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Sunday, August 21, 2016

Triggers: Creating Behavior that Lasts, Becoming the Person You Want To Be

Triggers: Creating Behavior that Lasts, Becoming the Person You Want To Be
by Marshall Goldsmith

We have all set goals for changing certain behaviors in ourselves at one time or another, and failed to follow through to achieve the results we envisioned. Perhaps we want to be a better neighbor, or perhaps we want to stay calm and not raise our voices at our children -- we manage to easily identify what behavior we want to change, but somehow, we don’t manage to change it successfully.

In this book, leadership coach Marshall Goldsmith takes a look at why some of us find it challenging to change our behaviors even though we perfectly well know we need to and we want to; and gives us practical suggestions to overcome the obstacles to getting there.

The book is laid out in four parts. In part one, “Why Don’t We Become the Person We Want to Be?” the author explains that it is easy to find excuses and blame the environment or circumstances for our inability to change our behavior. Our reactions are impulsive, not thoughtful and responsive. For those of us who have identified the behavior we want to change, and are motivated and committed to changing that behavior, the author encourages us to find the triggers - both internal and external - that hold us back and keep us where we are.

In part two “Try”, we are introduced to the acronym AIWATT: Am I Willing, At This Time to make the investment required to make a positive difference on this topic? Every time we are faced with a choice of either to engage or to ‘let it go’, the author encourages us to ask ourselves this AIWATT question as a first principle to become the person we want to be. The answer to that question at the given time, under the given circumstances, will determine how we react to that situation, thereby helping us create the behavior change we are working towards.

Another interesting insight is the difference between asking ourselves active questions rather than passive questions. For example, when asked a passive question like, “Are you happy?” we might provide an “environmental” answer like “no” and attribute external factors for our unhappiness. However, when asked an active question like, “Did you do your best to be happy today?” we quickly search ourselves and come up with a few ways in which we consciously engaged in making ourselves happy. The passive question tries to gauge the state of mind whereas the active question challenges us to take responsibility and defend our actions, spurring us on to seek our own behavioral changes.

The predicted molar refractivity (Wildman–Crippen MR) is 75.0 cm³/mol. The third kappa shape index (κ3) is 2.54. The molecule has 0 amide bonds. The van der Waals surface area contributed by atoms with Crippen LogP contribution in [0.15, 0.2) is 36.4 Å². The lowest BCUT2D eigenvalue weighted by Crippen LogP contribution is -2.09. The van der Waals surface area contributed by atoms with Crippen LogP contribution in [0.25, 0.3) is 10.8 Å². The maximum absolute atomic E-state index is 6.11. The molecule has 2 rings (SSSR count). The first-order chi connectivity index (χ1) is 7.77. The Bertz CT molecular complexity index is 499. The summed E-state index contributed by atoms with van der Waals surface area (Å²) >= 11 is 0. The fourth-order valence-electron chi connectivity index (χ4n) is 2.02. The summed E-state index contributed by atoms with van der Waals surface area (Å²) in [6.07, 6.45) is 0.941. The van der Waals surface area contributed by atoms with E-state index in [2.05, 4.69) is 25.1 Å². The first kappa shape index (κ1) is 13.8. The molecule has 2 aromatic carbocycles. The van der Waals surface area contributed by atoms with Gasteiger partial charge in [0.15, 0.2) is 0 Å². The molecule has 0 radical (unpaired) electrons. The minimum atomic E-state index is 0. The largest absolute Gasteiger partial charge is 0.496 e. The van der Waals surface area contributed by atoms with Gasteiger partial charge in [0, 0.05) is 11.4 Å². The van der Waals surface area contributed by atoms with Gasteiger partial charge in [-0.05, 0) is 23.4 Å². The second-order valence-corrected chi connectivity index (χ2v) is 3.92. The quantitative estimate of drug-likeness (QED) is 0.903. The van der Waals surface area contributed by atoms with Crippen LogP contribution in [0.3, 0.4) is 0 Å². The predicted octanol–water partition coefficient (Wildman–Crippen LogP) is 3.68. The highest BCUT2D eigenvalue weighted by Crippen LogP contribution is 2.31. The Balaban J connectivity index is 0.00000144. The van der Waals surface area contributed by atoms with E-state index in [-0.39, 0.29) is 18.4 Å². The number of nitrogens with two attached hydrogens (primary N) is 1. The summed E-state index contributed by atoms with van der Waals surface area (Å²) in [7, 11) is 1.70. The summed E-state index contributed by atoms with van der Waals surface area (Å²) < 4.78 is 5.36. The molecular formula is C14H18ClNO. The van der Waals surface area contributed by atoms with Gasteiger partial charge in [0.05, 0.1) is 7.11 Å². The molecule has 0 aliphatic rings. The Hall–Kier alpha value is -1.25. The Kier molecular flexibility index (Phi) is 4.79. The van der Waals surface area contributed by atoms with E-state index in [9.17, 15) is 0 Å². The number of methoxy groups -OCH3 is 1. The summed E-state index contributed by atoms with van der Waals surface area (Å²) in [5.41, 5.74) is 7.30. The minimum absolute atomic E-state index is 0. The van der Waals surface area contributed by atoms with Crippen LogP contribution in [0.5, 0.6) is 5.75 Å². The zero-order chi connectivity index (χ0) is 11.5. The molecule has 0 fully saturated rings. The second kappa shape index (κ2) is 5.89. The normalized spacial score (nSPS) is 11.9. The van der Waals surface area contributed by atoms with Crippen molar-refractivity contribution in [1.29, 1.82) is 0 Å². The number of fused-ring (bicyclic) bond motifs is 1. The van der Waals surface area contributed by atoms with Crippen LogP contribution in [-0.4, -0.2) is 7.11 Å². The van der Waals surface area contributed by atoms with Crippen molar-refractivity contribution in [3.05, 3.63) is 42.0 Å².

In part three, “More Structure, Please”, we learn that structure not only increases our chance of success, it makes us more efficient at it. Not all structures are the same, so we must arrive at what works for each of us in the given situation. When we make a shopping list, we are imposing a structure by clearly stating what we need to buy and what we don’t. We schedule our appointments on our calendars and set reminders to impose structure on our daily life. Yet, when it comes to interpersonal interactions, or our own reactions, we prefer to wing it and go with our instincts, which hinders our attempts at changing our behaviors in a thoughtful and structured way.

The author also points out that our environment constantly conspires against us and depletes us. Perhaps a big part of our day is pacifying irate customers, or perhaps  we sit in a too-long meeting without accomplishing much, or perhaps we battle with technology all day to get even simple jobs done. All of this can drain us, deplete us, leaving us prone to less prudent actions that we might regret.

The book suggests that there is an infinitesimal ‘space’ between a trigger and our reflexive response. If we can learn to recognize this space and increase it to allow for awareness and choice, we can learn to redirect our impulse to arrive at an appropriate response. When we turn our thoughtless impulsive response to a thoughtful chosen response, we are on the right track to achieving the change we want.

In the last part, “No Regrets”, the author asks us to imagine what a drudgery it would be to go through life never changing the food we eat, the clothes we wear, the social and political views we hold. We know that change is the only constant thing in life. Yet, when it comes to changing how we treat people or how we interact with others, we wear the badge of changelessness with pride. We tell ourselves “this is who I am.”

When we cling to a negative behavior that affects us and the ones we love, we are choosing to be miserable and make others miserable. The book concludes by asking us to think about one change that we won’t regret later on. Be it the scolding response to our misbehaving child, or the sarcastic remark we are quick to blurt out, if we can change one thing and continue doing it forever without regretting it, then now is the time to do it.

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